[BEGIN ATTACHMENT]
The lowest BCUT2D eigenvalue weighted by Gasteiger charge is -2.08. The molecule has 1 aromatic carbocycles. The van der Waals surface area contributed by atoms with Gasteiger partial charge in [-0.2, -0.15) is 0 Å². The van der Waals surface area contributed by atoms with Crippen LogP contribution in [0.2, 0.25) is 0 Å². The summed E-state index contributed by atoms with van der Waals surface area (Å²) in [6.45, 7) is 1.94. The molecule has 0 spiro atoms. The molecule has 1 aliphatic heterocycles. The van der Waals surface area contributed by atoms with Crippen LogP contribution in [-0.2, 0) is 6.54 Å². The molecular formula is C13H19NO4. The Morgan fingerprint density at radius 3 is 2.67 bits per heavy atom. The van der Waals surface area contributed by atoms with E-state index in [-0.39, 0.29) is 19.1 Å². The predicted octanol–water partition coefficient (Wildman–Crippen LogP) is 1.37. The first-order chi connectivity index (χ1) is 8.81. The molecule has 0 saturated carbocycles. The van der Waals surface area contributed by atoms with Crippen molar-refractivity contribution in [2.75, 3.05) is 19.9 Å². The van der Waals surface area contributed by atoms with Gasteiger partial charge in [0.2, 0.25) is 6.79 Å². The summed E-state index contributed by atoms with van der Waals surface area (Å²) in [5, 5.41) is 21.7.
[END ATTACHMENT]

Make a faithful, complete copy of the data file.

The lowest BCUT2D eigenvalue weighted by Gasteiger charge is -2.08. The molecule has 1 aromatic carbocycles. The van der Waals surface area contributed by atoms with Gasteiger partial charge in [-0.2, -0.15) is 0 Å². The van der Waals surface area contributed by atoms with Crippen LogP contribution in [0.2, 0.25) is 0 Å². The summed E-state index contributed by atoms with van der Waals surface area (Å²) in [6.45, 7) is 1.94. The molecule has 0 spiro atoms. The molecule has 1 aliphatic heterocycles. The van der Waals surface area contributed by atoms with Crippen LogP contribution in [-0.2, 0) is 6.54 Å². The molecular formula is C13H19NO4. The Morgan fingerprint density at radius 3 is 2.67 bits per heavy atom. The van der Waals surface area contributed by atoms with E-state index in [-0.39, 0.29) is 19.1 Å². The predicted octanol–water partition coefficient (Wildman–Crippen LogP) is 1.37. The first-order chi connectivity index (χ1) is 8.81. The molecule has 0 saturated carbocycles. The van der Waals surface area contributed by atoms with Crippen molar-refractivity contribution in [2.75, 3.05) is 19.9 Å². The van der Waals surface area contributed by atoms with Gasteiger partial charge in [0.2, 0.25) is 6.79 Å². The summed E-state index contributed by atoms with van der Waals surface area (Å²) in [5, 5.41) is 21.7.